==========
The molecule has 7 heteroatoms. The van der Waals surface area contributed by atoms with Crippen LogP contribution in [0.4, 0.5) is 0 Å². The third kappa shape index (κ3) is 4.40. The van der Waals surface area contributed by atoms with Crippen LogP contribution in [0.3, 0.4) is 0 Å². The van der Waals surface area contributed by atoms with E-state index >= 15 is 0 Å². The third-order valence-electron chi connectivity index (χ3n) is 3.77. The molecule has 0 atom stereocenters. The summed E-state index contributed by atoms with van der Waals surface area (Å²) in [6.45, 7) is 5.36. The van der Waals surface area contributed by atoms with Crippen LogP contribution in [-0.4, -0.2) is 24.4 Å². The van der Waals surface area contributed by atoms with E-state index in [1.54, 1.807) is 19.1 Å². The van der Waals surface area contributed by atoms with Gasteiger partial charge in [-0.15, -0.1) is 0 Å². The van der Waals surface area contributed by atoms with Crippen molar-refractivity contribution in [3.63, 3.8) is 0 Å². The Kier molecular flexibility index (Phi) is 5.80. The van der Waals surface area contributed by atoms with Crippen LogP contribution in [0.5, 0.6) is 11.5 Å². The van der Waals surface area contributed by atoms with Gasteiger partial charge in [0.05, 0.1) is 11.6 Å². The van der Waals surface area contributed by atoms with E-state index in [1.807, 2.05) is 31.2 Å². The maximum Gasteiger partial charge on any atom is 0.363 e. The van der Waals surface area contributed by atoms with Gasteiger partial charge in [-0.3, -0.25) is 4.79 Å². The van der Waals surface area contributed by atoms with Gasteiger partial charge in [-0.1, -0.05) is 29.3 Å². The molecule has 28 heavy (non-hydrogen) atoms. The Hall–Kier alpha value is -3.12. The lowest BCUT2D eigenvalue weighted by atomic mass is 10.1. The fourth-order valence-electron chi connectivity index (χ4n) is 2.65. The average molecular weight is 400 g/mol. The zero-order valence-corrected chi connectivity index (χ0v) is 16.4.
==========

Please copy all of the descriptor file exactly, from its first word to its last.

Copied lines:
The molecule has 7 heteroatoms. The van der Waals surface area contributed by atoms with Crippen LogP contribution in [0.4, 0.5) is 0 Å². The third kappa shape index (κ3) is 4.40. The van der Waals surface area contributed by atoms with Crippen LogP contribution in [0.3, 0.4) is 0 Å². The van der Waals surface area contributed by atoms with E-state index >= 15 is 0 Å². The third-order valence-electron chi connectivity index (χ3n) is 3.77. The molecule has 0 atom stereocenters. The summed E-state index contributed by atoms with van der Waals surface area (Å²) in [6.45, 7) is 5.36. The van der Waals surface area contributed by atoms with Crippen LogP contribution in [-0.4, -0.2) is 24.4 Å². The van der Waals surface area contributed by atoms with E-state index in [1.54, 1.807) is 19.1 Å². The van der Waals surface area contributed by atoms with Gasteiger partial charge in [-0.15, -0.1) is 0 Å². The van der Waals surface area contributed by atoms with Crippen molar-refractivity contribution in [3.63, 3.8) is 0 Å². The Kier molecular flexibility index (Phi) is 5.80. The van der Waals surface area contributed by atoms with Crippen LogP contribution in [0.5, 0.6) is 11.5 Å². The van der Waals surface area contributed by atoms with Gasteiger partial charge in [0.05, 0.1) is 11.6 Å². The van der Waals surface area contributed by atoms with E-state index in [1.807, 2.05) is 31.2 Å². The maximum Gasteiger partial charge on any atom is 0.363 e. The van der Waals surface area contributed by atoms with Gasteiger partial charge in [-0.3, -0.25) is 4.79 Å². The van der Waals surface area contributed by atoms with Gasteiger partial charge in [-0.1, -0.05) is 29.3 Å². The molecule has 28 heavy (non-hydrogen) atoms. The Hall–Kier alpha value is -3.12. The lowest BCUT2D eigenvalue weighted by atomic mass is 10.1. The fourth-order valence-electron chi connectivity index (χ4n) is 2.65. The average molecular weight is 400 g/mol. The zero-order valence-corrected chi connectivity index (χ0v) is 16.4.